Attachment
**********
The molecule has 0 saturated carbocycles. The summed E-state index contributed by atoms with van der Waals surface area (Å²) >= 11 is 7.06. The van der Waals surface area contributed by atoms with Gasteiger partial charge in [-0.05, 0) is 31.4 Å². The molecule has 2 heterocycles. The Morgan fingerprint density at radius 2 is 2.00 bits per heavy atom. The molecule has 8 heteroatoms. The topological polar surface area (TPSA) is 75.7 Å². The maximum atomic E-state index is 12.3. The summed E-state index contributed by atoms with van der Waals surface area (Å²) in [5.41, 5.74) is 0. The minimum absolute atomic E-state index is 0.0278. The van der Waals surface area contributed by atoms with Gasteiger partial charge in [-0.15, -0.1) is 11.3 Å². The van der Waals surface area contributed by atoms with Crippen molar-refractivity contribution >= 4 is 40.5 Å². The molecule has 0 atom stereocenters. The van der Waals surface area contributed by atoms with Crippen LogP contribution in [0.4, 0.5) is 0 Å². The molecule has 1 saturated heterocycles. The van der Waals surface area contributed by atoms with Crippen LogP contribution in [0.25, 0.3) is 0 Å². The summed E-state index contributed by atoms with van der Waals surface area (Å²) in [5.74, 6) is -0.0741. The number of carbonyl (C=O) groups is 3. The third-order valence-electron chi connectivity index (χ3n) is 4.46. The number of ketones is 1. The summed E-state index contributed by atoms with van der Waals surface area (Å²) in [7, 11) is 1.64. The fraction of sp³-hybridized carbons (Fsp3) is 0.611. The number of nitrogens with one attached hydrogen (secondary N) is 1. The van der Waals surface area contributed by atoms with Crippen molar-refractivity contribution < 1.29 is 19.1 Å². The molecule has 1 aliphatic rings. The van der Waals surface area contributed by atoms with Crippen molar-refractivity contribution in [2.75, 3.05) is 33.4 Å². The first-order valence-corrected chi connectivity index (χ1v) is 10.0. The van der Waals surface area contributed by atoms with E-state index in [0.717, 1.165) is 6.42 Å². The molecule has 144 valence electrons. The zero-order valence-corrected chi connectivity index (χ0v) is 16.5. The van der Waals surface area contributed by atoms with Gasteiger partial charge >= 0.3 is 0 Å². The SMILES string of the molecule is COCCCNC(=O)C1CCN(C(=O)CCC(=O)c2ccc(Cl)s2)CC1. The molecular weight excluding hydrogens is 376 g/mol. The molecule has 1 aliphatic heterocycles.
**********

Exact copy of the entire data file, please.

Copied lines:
The molecule has 0 saturated carbocycles. The summed E-state index contributed by atoms with van der Waals surface area (Å²) >= 11 is 7.06. The van der Waals surface area contributed by atoms with Gasteiger partial charge in [-0.05, 0) is 31.4 Å². The molecule has 2 heterocycles. The Morgan fingerprint density at radius 2 is 2.00 bits per heavy atom. The molecule has 8 heteroatoms. The topological polar surface area (TPSA) is 75.7 Å². The maximum atomic E-state index is 12.3. The summed E-state index contributed by atoms with van der Waals surface area (Å²) in [5.41, 5.74) is 0. The minimum absolute atomic E-state index is 0.0278. The van der Waals surface area contributed by atoms with Gasteiger partial charge in [-0.15, -0.1) is 11.3 Å². The van der Waals surface area contributed by atoms with Crippen molar-refractivity contribution >= 4 is 40.5 Å². The molecule has 0 atom stereocenters. The van der Waals surface area contributed by atoms with Crippen LogP contribution in [0.4, 0.5) is 0 Å². The molecule has 1 saturated heterocycles. The van der Waals surface area contributed by atoms with Crippen LogP contribution in [0.25, 0.3) is 0 Å². The summed E-state index contributed by atoms with van der Waals surface area (Å²) in [5.74, 6) is -0.0741. The number of carbonyl (C=O) groups is 3. The third-order valence-electron chi connectivity index (χ3n) is 4.46. The number of ketones is 1. The summed E-state index contributed by atoms with van der Waals surface area (Å²) in [7, 11) is 1.64. The fraction of sp³-hybridized carbons (Fsp3) is 0.611. The number of nitrogens with one attached hydrogen (secondary N) is 1. The van der Waals surface area contributed by atoms with Crippen molar-refractivity contribution < 1.29 is 19.1 Å². The molecule has 1 aliphatic rings. The van der Waals surface area contributed by atoms with Crippen molar-refractivity contribution in [2.75, 3.05) is 33.4 Å². The first-order valence-corrected chi connectivity index (χ1v) is 10.0. The van der Waals surface area contributed by atoms with E-state index in [0.717, 1.165) is 6.42 Å². The molecule has 144 valence electrons. The zero-order valence-corrected chi connectivity index (χ0v) is 16.5. The van der Waals surface area contributed by atoms with Gasteiger partial charge >= 0.3 is 0 Å². The SMILES string of the molecule is COCCCNC(=O)C1CCN(C(=O)CCC(=O)c2ccc(Cl)s2)CC1. The molecular weight excluding hydrogens is 376 g/mol. The molecule has 1 aliphatic heterocycles.